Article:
Why the pizza segment has legs
It’s no secret to what’s driving fast-casual pizza’s popularity among franchise investors. “From a segment perspective,” declares Yaron Goldman, a MOD Pizza franchisee in North Carolina, “it’s the unit economics. You have a 2,200-square-foot box that can do AUVs north of $1 million. The investment is low.”
Low, in Goldman’s case, compared to his other franchised concept, McAlister’s Deli, where rents cost roughly 30 to 40 percent more because of its size.
Goldman also likes the idea that pizzas can be custom-made. “It’s not the traditional place where everyone wants something different on the pizza. Here, mom and the kids can get what they want on their own pizzas for a fair price. The segment has legs,” he says.
MOD Pizza does, in any case. At an investor conference in Orlando in January, co-founder and CEO Scott Svenson told investors the Seattle-based chain would add 100 units this year to a base of 100 locations currently. Forty would be spread among the system’s seven franchise partners.
Company units, by the way, have been funded with a year-old $40 million investment from PWP Growth Equity, a private equity firm. Strategic investors are also getting involved. Panda Express founders Andrew and Peggy Cherng made a minority investment in Pieology Pizzeria early this year. Buffalo Wild Wings invested in PizzaRev three years ago.
Goldman, for his part, has agreed to open 25 units in the Carolinas over the next five years. Since 2014 he has opened three in Greater Charlotte. He has so far financed the new builds with cash flow from his McAlister’s.
“There’s a certain part of this segment going after B and C real estate,” he says, “while other concepts want more prominent sites and seek higher-end demographics. That’s where we play.” So-called higher-end chains like MOD must achieve their value propositions via operational efficiencies, not lower-quality products.
Goldman concedes convincing landlords to lease to MOD was initially a challenge because the concept was unknown in North Carolina. But when landlords learned via brokers about the franchisor and its growth strategy they became amenable. “We haven’t landed every site, but I bet we’ve got 90 percent of them,” he boasts.
Meet Firenze Pizza area developer Gary Fitchett. He cut his franchise teeth during a corporate career at Domino’s Pizza and, later, as an area developer for Quiznos. Today, Fitchett and his partner, brother John, are master franchisees for fast-casual newcomer Firenza. Late last year the pair signed a 25-unit master franchise agreement giving them the rights to develop outposts in Richmond, Charlottesville and Williamsburg, Virginia, as well as eastern North Carolina.
The Fairfax, Virginia-based franchisor was founded by former Domino’s franchisees Dave Wood and Dave Baer. So far, they’ve opened two company units in Fairfax. “We have no hesitation about how well the corporate stores are doing,” says Gary, declining to reveal sales figures for the company stores. His sales goal is to reach $1 million on an investment of $245,000 to $500,000.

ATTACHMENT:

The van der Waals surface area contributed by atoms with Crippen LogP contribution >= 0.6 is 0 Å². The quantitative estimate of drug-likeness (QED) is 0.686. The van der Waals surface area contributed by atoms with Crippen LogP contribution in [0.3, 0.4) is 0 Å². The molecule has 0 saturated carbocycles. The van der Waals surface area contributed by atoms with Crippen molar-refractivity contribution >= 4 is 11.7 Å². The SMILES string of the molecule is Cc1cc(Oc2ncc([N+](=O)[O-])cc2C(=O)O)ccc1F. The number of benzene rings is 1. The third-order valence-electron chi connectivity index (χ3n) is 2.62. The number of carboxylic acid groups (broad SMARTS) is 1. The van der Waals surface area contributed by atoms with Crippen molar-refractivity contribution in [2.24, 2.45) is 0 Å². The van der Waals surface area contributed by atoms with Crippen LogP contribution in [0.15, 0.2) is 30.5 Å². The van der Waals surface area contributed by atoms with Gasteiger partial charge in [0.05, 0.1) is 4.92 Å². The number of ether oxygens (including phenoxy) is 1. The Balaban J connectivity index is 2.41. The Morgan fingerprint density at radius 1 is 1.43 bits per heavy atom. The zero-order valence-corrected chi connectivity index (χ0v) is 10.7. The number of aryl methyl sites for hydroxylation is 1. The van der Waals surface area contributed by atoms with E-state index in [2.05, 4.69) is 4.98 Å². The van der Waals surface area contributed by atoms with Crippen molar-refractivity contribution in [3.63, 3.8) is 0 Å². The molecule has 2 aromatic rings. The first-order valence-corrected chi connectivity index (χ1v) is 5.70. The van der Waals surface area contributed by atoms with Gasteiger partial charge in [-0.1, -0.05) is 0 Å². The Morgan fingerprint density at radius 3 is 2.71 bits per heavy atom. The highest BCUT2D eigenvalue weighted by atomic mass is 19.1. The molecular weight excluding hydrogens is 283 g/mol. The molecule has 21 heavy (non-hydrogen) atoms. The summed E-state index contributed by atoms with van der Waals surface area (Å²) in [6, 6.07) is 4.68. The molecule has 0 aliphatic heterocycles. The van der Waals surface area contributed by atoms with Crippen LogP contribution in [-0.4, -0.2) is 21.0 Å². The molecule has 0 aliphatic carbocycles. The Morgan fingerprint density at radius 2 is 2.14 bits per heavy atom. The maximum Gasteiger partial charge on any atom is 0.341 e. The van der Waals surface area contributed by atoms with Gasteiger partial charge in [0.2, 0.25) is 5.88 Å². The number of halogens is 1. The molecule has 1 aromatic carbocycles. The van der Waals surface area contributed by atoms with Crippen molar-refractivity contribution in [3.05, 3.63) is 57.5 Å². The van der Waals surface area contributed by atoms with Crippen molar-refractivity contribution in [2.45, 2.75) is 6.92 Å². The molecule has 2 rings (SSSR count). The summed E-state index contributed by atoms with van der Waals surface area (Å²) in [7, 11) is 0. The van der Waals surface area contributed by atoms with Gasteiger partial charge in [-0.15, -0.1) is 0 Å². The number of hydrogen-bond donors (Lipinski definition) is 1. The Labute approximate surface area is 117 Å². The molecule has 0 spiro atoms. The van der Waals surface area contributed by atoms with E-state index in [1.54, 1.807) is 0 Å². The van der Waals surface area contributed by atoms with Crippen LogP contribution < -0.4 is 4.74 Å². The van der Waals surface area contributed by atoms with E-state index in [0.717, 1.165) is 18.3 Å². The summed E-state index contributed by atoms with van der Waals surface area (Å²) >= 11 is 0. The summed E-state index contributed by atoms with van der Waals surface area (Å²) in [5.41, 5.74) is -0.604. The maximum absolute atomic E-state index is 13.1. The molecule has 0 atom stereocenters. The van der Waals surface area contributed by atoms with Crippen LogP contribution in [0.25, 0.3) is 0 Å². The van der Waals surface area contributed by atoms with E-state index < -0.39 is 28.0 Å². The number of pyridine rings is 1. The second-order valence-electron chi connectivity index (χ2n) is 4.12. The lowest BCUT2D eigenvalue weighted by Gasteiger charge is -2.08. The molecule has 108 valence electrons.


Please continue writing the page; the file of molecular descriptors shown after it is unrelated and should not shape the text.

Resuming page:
The brothers have known the founders for years. Gary says John went to college with Baer, who delivered Domino’s pizzas. Gary is also familiar with real estate in the area, having helped franchise dozens of Quiznos over an eight-year period. They sold their area development rights back to Quiznos in 2010. John, incidentally, is president of Denver-based Zinga Yogurt and a former Quiznos executive.
Before signing on to Firenze, Baer and Wood hired the brothers as consultants, dispatching them to California on a fast-casual pizza expedition. “I have an educated eye looking at franchises,” says Gary, who oversaw hundreds of franchised Domino’s during 14 years in field operations.
The units are not without challenges. Convincing landlords to lease space to a new brand is one, Fitchett admits. The other is the gas and infrared oven. “The person on that needs to know what they’re doing,” he notes.
Michael Mina is eager to test the suburbs with a fourth franchised Salata, a fast-casual salad concept that debuted in Houston in 2005. His franchisor recently gave him the OK to start looking for space.
Mina, naturally, desires what most every fast-casual operator wants from a suburban spot: Nearby schools, homes and similar foodservice outlets. “I think it’s good to be in the same area as a Chipotle, Zoës Kitchen or Pei Wei, where people come in constantly and go in a kind of rotation of what they’re eating,” he explains. “The Salatas in these areas seem to be doing well.”
To date, the 42-year-old franchisee has opened two units in downtown Dallas and one in Preston Center (his first), a major shopping-and-office complex in north Dallas. He raised the capital for the first and second unit from family members. The third unit was financed with cash flow and a bank loan.
The 54-unit chain, which operates and franchises outposts in Texas, Illinois and Southern California, is all about salads. Customers walk down a line instructing workers, who fill bowls with freshly cut produce and fresh-cooked proteins. AUVs run about $810,000, though Mina claims busy Salatas can ring up $900,000-plus on roughly a $400,000 investment.
Mina’s first Salata, opened in 2007, was carved out of a 3,600-square-foot Sonic restaurant that, apparently, wasn’t meeting sales goals. He leased 1,900 square feet in the unusual deal. “Looking back at it now, I was just very excited about the concept,” recalls the former marketer. “But I was really rolling the dice. I’d never built out a concept.”
The franchisor hadn’t, either. Mina’s Preston Center branch was only the third Salata in the system.
David Farkas has covered the restaurant business for 25 years as a reporter and food writer, and writes about development deals in The Pipeline in each issue. Send your franchise’s development agreements to him at email@example.com.